Large Eddy Simulation of Wall-bounded Turbulent Flows Using Discontinuous Spectral Element Method
thesisposted on 28.11.2018 by Seyyed Ziaoddin Ghiasi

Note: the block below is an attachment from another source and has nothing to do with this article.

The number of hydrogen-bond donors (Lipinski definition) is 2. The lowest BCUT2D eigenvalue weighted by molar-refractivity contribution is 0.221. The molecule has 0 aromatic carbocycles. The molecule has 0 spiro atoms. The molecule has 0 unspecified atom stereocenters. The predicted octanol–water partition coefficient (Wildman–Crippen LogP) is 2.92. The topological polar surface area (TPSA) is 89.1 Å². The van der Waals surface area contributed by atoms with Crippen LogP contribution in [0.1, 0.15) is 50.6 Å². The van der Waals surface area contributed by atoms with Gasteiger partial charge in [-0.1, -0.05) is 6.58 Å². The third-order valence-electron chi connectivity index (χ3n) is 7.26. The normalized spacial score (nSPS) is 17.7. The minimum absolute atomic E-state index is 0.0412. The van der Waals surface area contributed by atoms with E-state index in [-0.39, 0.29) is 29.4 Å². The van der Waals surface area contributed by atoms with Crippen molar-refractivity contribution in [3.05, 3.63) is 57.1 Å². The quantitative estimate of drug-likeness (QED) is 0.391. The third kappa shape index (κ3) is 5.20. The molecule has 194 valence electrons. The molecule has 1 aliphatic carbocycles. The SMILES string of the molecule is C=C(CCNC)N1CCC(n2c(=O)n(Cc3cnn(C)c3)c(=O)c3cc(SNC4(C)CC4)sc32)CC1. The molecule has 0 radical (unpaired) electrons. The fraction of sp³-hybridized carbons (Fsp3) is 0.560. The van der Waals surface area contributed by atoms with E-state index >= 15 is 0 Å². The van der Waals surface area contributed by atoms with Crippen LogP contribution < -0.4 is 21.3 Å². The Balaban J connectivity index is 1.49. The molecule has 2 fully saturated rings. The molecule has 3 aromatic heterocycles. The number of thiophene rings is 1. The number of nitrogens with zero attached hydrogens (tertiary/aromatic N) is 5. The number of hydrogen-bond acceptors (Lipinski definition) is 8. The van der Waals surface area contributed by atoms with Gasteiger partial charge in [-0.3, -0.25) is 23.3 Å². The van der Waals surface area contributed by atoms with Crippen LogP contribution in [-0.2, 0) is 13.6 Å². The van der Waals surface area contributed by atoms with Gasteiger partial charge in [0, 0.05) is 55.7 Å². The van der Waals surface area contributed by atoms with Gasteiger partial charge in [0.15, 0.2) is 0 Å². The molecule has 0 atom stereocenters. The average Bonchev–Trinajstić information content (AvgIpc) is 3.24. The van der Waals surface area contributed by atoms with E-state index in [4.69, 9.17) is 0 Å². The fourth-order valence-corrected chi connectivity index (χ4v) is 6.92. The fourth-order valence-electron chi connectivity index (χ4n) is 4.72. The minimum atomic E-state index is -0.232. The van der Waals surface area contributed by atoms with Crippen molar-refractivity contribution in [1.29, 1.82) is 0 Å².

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The objective of the present dissertation is to develop numerical tools and techniques that facilitate the high-fidelity simulations of the air flow within ramp-cavity combustors using a discontinuous spectral element method. The supersonic turbulent reacting flow within the ramp-cavity combustor is a multi-scale, multi-physics, complex flow. The concurrent presence of shocks, turbulence, and reaction, as well as their interactions, make the simulation of such a flow one of the most challenging ones in the field of computational fluid dynamics. There have been efforts to simulate such a flow using low-order numerical schemes such as finite volume and finite difference, but a high-order method that is capable of dealing with the entire physics of the flow is highly desired. Spectral element methods provide high accuracy, are flexible with complex geometries, and can be efficiently parallelized. The focus of the present work is on the turbulence aspect of the flow. A new explicit modal filtering procedure is introduced, implemented, and tested for use in large eddy simulations without any sub-grid scale model. The method is tested for isotropic turbulence and turbulent flow in a channel, and accurate mean and fluctuation statistics are obtained comparing with direct numerical simulation. The computational overhead of the proposed method is less than 3% (compared to 45% for dynamic Smagorinsky model). Moreover, a sensor that improves the performance of the standard Smagorinsky model for separating flows is developed, implemented, and tested for a backward-facing step configuration. The error of the prediction of the reattachment length is reduced from 18.4% to 0.5% by applying the proposed sensor. The near-wall spatial resolution requirement for direct numerical simulations of wall-bounded turbulent flows is also studied in detail. It is shown that the near-wall resolution requirement strongly depends on the approximation order; for an approximation order of P = 7, eight grid points within y+ = 10 is sufficient for accurate statistics, while for an approximation order of P = 2, even having 11 points within y+ = 10 results in inaccurate statistics. Preliminary steps are also taken towards the simulations of turbulent supersonic flows. Large-eddy simulations of non-reactive turbulent supersonic flow in a ramp-cavity combustor with fuel injector are presented.